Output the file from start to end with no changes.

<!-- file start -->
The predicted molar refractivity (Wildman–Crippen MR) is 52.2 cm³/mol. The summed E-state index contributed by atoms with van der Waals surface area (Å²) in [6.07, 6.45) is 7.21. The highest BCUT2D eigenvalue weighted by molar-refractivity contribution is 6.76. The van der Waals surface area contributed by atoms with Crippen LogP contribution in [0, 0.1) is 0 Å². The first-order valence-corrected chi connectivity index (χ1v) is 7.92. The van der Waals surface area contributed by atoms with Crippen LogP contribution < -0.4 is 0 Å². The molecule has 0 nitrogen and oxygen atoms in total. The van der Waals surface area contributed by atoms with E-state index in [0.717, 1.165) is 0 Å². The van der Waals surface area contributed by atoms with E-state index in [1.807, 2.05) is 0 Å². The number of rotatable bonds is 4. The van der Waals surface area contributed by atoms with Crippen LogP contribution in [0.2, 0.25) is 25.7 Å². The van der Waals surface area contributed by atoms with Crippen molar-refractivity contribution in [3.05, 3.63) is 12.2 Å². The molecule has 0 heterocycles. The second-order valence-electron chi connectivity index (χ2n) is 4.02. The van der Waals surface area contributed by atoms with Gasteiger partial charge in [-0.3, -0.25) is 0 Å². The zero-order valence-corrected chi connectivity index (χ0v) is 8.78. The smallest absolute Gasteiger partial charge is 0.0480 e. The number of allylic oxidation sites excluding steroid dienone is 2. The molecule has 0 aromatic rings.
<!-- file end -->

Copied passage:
The predicted molar refractivity (Wildman–Crippen MR) is 52.2 cm³/mol. The summed E-state index contributed by atoms with van der Waals surface area (Å²) in [6.07, 6.45) is 7.21. The highest BCUT2D eigenvalue weighted by molar-refractivity contribution is 6.76. The van der Waals surface area contributed by atoms with Crippen LogP contribution in [0, 0.1) is 0 Å². The first-order valence-corrected chi connectivity index (χ1v) is 7.92. The van der Waals surface area contributed by atoms with Crippen LogP contribution < -0.4 is 0 Å². The molecule has 0 nitrogen and oxygen atoms in total. The van der Waals surface area contributed by atoms with E-state index in [0.717, 1.165) is 0 Å². The van der Waals surface area contributed by atoms with E-state index in [1.807, 2.05) is 0 Å². The number of rotatable bonds is 4. The van der Waals surface area contributed by atoms with Crippen LogP contribution in [0.2, 0.25) is 25.7 Å². The van der Waals surface area contributed by atoms with Crippen molar-refractivity contribution in [3.05, 3.63) is 12.2 Å². The molecule has 0 heterocycles. The second-order valence-electron chi connectivity index (χ2n) is 4.02. The van der Waals surface area contributed by atoms with Gasteiger partial charge in [-0.3, -0.25) is 0 Å². The zero-order valence-corrected chi connectivity index (χ0v) is 8.78. The smallest absolute Gasteiger partial charge is 0.0480 e. The number of allylic oxidation sites excluding steroid dienone is 2. The molecule has 0 aromatic rings.